And so, it’s not clear to me some of the arguments folks are making about imminence.  I think it was very plain.  I think the – General Milley, the Chairman of the Joint Chiefs of Staff, said that we would have been culpably negligent had we not recommended to the President that we take whatever action we thought most likely to reduce the risk from this plotting and planning, and that’s what President Trump ultimately chose to do.

QUESTION:  And Secretary Pompeo, I wanted to get your quick reaction to the breaking news today that Iran did, in fact, shoot down this civilian airliner that emerged from Tehran.  I’m amazed to watch some members of the media actually that tried to blame that on Trump, suggesting that President Trump killing Soleimani prompted, what, Iran to shoot down an airliner emanating from its own territory.  It’s pretty obvious that this was accidental, but what do you make of that particular mistake, which seems pretty obvious at this point?

SECRETARY POMPEO:  Well, Ben, let me begin by expressing condolences for those who were killed, 170-plus humans perished in the Ukrainian airline flight.  It is worth noting many of them were Western Europeans, Canadians in large numbers, but Iranians as well.  And if it, in fact, proves after the investigation is complete what it is I think many surmise at this point, that in fact, it was the Iranians who fired a missile and took down this aircraft, it will have been Iranians that killed Iranians inside of Iran, an enormous tragedy.

We’ll see what actually transpired.  But no matter what the situation is, to suggest somehow that actions that America took to protect itself, to defend America and to take down a terrorist in Baghdad, had any implications or any connection to what the Iranians ultimately chose to do is farcical, fanciful, and clearly political.

QUESTION:  We’re speaking with Secretary of State Mike Pompeo.  Secretary Pompeo, I don’t want you to get into the specifics obviously, because that would put Americans in danger and our allies, but what general steps have been taken at this point to secure against future attack from the Iranians?  Because I understand that the administration – no one really believes that the Iranians are going to slink back into the hole of their – of – from whence they came in terms of foreign policy and terrorist attacks abroad.  So what’s being done to strengthen the U.S. and its allies, harden our abilities against what will be future attacks from the Iranians?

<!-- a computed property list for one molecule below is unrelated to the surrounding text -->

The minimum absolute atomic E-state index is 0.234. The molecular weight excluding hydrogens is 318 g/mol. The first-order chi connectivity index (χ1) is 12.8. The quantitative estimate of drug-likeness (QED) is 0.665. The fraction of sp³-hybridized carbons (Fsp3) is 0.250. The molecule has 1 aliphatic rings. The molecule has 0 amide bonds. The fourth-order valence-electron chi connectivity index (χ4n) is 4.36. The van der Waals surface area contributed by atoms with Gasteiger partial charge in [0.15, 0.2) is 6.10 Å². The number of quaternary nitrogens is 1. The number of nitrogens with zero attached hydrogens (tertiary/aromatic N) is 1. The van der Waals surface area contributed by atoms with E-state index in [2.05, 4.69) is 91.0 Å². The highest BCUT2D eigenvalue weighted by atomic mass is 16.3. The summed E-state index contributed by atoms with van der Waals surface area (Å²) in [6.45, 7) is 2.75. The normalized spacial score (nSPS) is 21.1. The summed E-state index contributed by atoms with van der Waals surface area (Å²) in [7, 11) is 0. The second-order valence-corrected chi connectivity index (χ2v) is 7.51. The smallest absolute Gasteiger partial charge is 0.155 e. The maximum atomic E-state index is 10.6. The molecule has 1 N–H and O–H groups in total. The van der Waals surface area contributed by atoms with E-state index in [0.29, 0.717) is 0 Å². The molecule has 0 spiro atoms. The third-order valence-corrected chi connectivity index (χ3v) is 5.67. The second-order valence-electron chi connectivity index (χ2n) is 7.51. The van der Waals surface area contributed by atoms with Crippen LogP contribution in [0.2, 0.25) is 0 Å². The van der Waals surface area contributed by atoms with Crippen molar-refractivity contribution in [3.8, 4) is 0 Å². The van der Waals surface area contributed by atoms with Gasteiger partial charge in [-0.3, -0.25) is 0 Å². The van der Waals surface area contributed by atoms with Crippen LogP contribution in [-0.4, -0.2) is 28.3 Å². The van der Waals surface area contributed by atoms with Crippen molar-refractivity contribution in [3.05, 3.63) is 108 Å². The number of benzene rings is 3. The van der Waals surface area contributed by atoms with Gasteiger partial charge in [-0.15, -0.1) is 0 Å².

SECRETARY POMPEO:  So three pieces to reducing the risk of terror from the Iranians.  First is the one that we’ve engaged in to deny them wealth and resources.  We have seen, Ben – although I can’t go into a lot of detail, we have seen them have to make very difficult choices.  You – in the past couple months, they’ve had to raise gasoline prices inside of their own country so that they could fund and underwrite Hizballah and militias inside of Syria.  Those are difficult choices, and I think the Iranian people will ultimately reject that.  But you’re right; there is still work to do.

Second piece is diplomatic in addition to those economic sanctions that will come in the days ahead.  The diplomatic effort is to build out isolation against the regime, to get the European countries in addition to the Gulf states that have been working with us, the Israelis who have been working with us, to isolate the Iranian regime and raise the cost for their malign activity.

Then the third piece I’d describe is tactical and operational.  We need to make sure that American soldiers who are in the region or, frankly, in other places where Iran has threatened to strike too – in Europe and even any risk here to the homeland – to make sure that we’ve done all that we can to prepare and harden those facilities.  President Trump has given us the greenlight to do those things, and we’ve been moving in that direction for the past months.

QUESTION:  Visiting Secretary of State Mike Pompeo.  Secretary Pompeo, there have been a lot of variant reports on the actual Iranian missile strikes against this Iraqi base, why there were no U.S. casualties.  We’ve heard of an early warning system.  There has been widespread reporting that the Iranian Government actually called up the Iraqi Government and told them that the missiles were coming, and specifically to get people out of the way because, basically, they wanted to save face with their own population without provoking an American attack, without crossing another redline and prompting another response like the killing of terrorist Qasem Soleimani.

Is there any truth to those rumors, or can you speak to that at all?

SECRETARY POMPEO:  I’ll stay with what General Milley has said.  It is his professional military judgment that the Iranians were attempting to kill Americans in the strikes that they took.

QUESTION:  Okay.  So I also want to get your take on the media response to this whole thing, because I’ve rarely seen the media this malfeasant.  It is amazing.  When it comes to American domestic politics, at least most American citizens have a pretty good baseline understanding of what’s going on.  But when it comes to foreign policy, people don’t pay a lot of attention to the players, they don’t pay – play a lot of – pay a lot of attention to sort of the history of the situation, and so it really becomes necessary for the media to fill in those gaps.  I have rarely seen the media tell more outright lies and prevarications and spin when it comes to a foreign policy issue than this one.

What do you make of the media’s response that seemed firmly directed, in my view, at protecting a narrative that suggested that the only way out of any situation with Iran was either to pay them off Obama-style or to go to World War III-style direct shooting conflict with Iran?